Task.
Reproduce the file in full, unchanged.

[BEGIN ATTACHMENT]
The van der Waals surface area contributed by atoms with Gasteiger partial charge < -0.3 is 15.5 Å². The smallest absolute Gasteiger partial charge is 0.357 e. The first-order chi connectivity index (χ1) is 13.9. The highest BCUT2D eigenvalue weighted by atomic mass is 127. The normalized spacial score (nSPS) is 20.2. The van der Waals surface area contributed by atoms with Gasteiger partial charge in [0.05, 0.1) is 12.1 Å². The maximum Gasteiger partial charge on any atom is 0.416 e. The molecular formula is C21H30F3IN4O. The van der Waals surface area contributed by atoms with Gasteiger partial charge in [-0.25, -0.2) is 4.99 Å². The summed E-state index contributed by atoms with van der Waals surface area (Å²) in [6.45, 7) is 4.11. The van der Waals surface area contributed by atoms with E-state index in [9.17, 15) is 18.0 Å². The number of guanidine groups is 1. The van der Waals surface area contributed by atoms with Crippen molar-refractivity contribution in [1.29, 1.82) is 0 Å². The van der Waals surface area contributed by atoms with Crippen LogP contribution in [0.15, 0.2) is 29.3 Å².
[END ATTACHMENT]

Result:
The van der Waals surface area contributed by atoms with Gasteiger partial charge < -0.3 is 15.5 Å². The smallest absolute Gasteiger partial charge is 0.357 e. The first-order chi connectivity index (χ1) is 13.9. The highest BCUT2D eigenvalue weighted by atomic mass is 127. The normalized spacial score (nSPS) is 20.2. The van der Waals surface area contributed by atoms with Gasteiger partial charge in [0.05, 0.1) is 12.1 Å². The maximum Gasteiger partial charge on any atom is 0.416 e. The molecular formula is C21H30F3IN4O. The van der Waals surface area contributed by atoms with Gasteiger partial charge in [-0.25, -0.2) is 4.99 Å². The summed E-state index contributed by atoms with van der Waals surface area (Å²) in [6.45, 7) is 4.11. The van der Waals surface area contributed by atoms with E-state index in [9.17, 15) is 18.0 Å². The number of guanidine groups is 1. The van der Waals surface area contributed by atoms with Crippen molar-refractivity contribution in [1.29, 1.82) is 0 Å². The van der Waals surface area contributed by atoms with Crippen LogP contribution in [0.15, 0.2) is 29.3 Å².